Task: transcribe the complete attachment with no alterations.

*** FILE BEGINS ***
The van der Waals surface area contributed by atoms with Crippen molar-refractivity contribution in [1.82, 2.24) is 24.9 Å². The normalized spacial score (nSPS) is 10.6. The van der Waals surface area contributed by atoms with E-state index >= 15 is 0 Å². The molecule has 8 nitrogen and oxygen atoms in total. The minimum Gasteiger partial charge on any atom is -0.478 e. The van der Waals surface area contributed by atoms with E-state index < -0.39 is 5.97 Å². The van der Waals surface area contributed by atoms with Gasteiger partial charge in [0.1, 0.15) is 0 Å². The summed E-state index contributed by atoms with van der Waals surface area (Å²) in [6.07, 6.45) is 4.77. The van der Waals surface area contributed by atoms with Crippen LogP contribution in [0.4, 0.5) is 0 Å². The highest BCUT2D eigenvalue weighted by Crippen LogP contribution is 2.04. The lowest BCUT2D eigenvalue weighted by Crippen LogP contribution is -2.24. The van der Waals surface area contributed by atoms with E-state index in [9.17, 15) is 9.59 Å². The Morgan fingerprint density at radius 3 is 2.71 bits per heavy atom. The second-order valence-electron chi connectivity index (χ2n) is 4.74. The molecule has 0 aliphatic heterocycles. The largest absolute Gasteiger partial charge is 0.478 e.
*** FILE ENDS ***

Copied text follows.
The van der Waals surface area contributed by atoms with Crippen molar-refractivity contribution in [1.82, 2.24) is 24.9 Å². The normalized spacial score (nSPS) is 10.6. The van der Waals surface area contributed by atoms with E-state index >= 15 is 0 Å². The molecule has 8 nitrogen and oxygen atoms in total. The minimum Gasteiger partial charge on any atom is -0.478 e. The van der Waals surface area contributed by atoms with E-state index < -0.39 is 5.97 Å². The van der Waals surface area contributed by atoms with Gasteiger partial charge in [0.1, 0.15) is 0 Å². The summed E-state index contributed by atoms with van der Waals surface area (Å²) in [6.07, 6.45) is 4.77. The van der Waals surface area contributed by atoms with Crippen LogP contribution in [0.4, 0.5) is 0 Å². The highest BCUT2D eigenvalue weighted by Crippen LogP contribution is 2.04. The lowest BCUT2D eigenvalue weighted by Crippen LogP contribution is -2.24. The van der Waals surface area contributed by atoms with E-state index in [9.17, 15) is 9.59 Å². The Morgan fingerprint density at radius 3 is 2.71 bits per heavy atom. The second-order valence-electron chi connectivity index (χ2n) is 4.74. The molecule has 0 aliphatic heterocycles. The largest absolute Gasteiger partial charge is 0.478 e.